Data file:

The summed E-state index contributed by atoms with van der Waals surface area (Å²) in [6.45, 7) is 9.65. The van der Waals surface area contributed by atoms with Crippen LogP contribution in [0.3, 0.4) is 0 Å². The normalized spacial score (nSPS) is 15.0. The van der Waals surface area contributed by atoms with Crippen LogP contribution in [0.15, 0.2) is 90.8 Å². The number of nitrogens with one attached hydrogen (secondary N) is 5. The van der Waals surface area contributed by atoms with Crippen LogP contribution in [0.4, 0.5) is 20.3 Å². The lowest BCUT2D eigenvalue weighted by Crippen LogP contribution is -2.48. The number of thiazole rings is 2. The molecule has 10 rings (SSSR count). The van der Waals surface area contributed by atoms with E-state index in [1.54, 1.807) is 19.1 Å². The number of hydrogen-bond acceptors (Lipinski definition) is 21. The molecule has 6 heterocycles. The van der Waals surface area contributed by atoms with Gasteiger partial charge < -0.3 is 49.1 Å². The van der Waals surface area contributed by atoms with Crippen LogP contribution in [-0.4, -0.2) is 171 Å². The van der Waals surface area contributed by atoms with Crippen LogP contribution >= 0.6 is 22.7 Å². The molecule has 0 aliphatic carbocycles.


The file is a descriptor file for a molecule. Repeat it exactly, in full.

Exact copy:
The summed E-state index contributed by atoms with van der Waals surface area (Å²) in [6.45, 7) is 9.65. The van der Waals surface area contributed by atoms with Crippen LogP contribution in [0.3, 0.4) is 0 Å². The normalized spacial score (nSPS) is 15.0. The van der Waals surface area contributed by atoms with Crippen LogP contribution in [0.15, 0.2) is 90.8 Å². The number of nitrogens with one attached hydrogen (secondary N) is 5. The van der Waals surface area contributed by atoms with Crippen LogP contribution in [0.4, 0.5) is 20.3 Å². The lowest BCUT2D eigenvalue weighted by Crippen LogP contribution is -2.48. The number of thiazole rings is 2. The molecule has 10 rings (SSSR count). The van der Waals surface area contributed by atoms with E-state index in [1.54, 1.807) is 19.1 Å². The number of hydrogen-bond acceptors (Lipinski definition) is 21. The molecule has 6 heterocycles. The van der Waals surface area contributed by atoms with Gasteiger partial charge < -0.3 is 49.1 Å². The van der Waals surface area contributed by atoms with Crippen LogP contribution in [-0.4, -0.2) is 171 Å². The van der Waals surface area contributed by atoms with Crippen LogP contribution >= 0.6 is 22.7 Å². The molecule has 0 aliphatic carbocycles.